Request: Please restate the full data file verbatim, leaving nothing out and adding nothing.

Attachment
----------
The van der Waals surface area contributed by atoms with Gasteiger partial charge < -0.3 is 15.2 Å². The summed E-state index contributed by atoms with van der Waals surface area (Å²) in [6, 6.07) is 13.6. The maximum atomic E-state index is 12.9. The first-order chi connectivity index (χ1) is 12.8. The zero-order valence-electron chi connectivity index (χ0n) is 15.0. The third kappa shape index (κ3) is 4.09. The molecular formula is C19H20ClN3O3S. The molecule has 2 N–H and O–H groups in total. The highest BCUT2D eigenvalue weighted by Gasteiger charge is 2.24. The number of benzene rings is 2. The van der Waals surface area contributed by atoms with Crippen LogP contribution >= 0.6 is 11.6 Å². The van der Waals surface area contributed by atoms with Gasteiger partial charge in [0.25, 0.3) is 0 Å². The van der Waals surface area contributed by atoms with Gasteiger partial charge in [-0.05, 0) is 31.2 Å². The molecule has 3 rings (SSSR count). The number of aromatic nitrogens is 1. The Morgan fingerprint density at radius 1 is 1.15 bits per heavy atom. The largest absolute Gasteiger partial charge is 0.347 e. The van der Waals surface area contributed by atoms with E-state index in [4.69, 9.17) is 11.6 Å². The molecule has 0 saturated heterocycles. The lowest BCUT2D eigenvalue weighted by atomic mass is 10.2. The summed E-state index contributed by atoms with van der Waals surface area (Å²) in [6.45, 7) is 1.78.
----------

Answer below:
The van der Waals surface area contributed by atoms with Gasteiger partial charge < -0.3 is 15.2 Å². The summed E-state index contributed by atoms with van der Waals surface area (Å²) in [6, 6.07) is 13.6. The maximum atomic E-state index is 12.9. The first-order chi connectivity index (χ1) is 12.8. The zero-order valence-electron chi connectivity index (χ0n) is 15.0. The third kappa shape index (κ3) is 4.09. The molecular formula is C19H20ClN3O3S. The molecule has 2 N–H and O–H groups in total. The highest BCUT2D eigenvalue weighted by Gasteiger charge is 2.24. The number of benzene rings is 2. The van der Waals surface area contributed by atoms with Crippen LogP contribution >= 0.6 is 11.6 Å². The van der Waals surface area contributed by atoms with Gasteiger partial charge in [0.25, 0.3) is 0 Å². The van der Waals surface area contributed by atoms with Gasteiger partial charge in [-0.05, 0) is 31.2 Å². The molecule has 3 rings (SSSR count). The number of aromatic nitrogens is 1. The Morgan fingerprint density at radius 1 is 1.15 bits per heavy atom. The largest absolute Gasteiger partial charge is 0.347 e. The van der Waals surface area contributed by atoms with E-state index in [4.69, 9.17) is 11.6 Å². The molecule has 0 saturated heterocycles. The lowest BCUT2D eigenvalue weighted by atomic mass is 10.2. The summed E-state index contributed by atoms with van der Waals surface area (Å²) in [6.45, 7) is 1.78.